This gas-powered Type A motorhome comes in seven floor plans, including a toy hauler that should appeal to adventurous, outdoor-loving RV families.
By Gary Bunzer
I’m not saying I’m jaded in any way, but after 40 years in the RV industry, it takes more than a fancy floor plan and useful accoutrements to excite me. Well, I’m happy to say that I was impressed with the 2010 version of the Newmar Canyon Star 3920 shown at the 42nd Annual Pennsylvania RV & Camping Show this past fall. Fit for any toy-loving RV family, the Canyon Star 3920 is built around fun, without sacrificing occupants’ comfort. At its core are excellent living accommodations, and the built-in garage section is suited to house just about any purposeful off-road vehicle.
Versatility is another word that comes to mind when viewing the spacious interior of the Canyon Star. You could say it features a garage section, or a screened-in porch, or a playroom, or a roomy bunkhouse, in addition to the comfortable living section up front. How you choose to utilize this motorhome is entirely up to you.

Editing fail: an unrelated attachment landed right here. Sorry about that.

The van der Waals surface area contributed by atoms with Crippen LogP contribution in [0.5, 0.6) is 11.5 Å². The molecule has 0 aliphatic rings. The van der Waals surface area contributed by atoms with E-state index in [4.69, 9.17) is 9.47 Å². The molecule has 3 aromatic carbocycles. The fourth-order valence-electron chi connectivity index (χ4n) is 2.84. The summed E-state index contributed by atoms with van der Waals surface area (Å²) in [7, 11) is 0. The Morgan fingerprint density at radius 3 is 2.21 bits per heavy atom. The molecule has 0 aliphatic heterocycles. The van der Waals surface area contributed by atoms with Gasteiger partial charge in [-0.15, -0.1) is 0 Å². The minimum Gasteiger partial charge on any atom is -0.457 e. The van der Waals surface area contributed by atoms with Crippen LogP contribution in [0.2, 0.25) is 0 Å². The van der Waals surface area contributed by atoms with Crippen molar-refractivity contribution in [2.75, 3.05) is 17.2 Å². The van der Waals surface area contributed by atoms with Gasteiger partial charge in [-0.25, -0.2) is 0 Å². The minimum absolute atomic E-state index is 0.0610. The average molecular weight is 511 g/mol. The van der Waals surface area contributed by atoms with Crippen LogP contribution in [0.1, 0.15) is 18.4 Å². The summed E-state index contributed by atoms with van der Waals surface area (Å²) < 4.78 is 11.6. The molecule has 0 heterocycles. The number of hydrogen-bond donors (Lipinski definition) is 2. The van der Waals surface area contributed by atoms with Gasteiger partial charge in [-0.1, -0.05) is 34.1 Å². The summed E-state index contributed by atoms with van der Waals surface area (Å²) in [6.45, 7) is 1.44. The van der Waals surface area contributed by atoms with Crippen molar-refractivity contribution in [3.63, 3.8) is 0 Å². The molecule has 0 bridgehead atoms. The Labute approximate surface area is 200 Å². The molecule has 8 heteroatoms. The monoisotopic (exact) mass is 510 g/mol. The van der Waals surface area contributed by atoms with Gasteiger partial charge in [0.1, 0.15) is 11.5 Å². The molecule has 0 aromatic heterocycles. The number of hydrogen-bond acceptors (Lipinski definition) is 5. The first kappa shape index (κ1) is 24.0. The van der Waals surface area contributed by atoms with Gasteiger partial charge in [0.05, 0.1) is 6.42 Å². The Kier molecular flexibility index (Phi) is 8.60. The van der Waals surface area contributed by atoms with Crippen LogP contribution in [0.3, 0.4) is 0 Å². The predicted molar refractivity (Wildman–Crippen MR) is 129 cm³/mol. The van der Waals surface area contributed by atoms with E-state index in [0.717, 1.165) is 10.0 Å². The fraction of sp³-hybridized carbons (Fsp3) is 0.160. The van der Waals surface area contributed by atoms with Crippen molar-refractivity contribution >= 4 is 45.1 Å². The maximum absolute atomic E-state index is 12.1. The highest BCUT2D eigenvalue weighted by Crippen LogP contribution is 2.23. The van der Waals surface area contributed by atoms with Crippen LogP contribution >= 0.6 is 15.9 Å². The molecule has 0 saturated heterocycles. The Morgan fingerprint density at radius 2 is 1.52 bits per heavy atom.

The 3920 is one of seven Canyon Star floor plans offered for the 2010 model year. The other six are nongarage setups and range from approximately 33 to 37 feet in length. The 3920 measures 39 feet 5 inches. All are 101.5 inches wide.
Having already become familiar with Newmar’s “Pride in Quality” motto during a recent visit to the factory, I was not surprised by the superior workmanship found throughout the Canyon Star. The curbside bedroom slideout combined with the streetside dinette/sofa slideout makes for one spacious living area that universally complements the versatile garage section. Certainly this combination of motorhome and toy hauler is one exquisite mode of RVing fun and comfort wrapped up in one.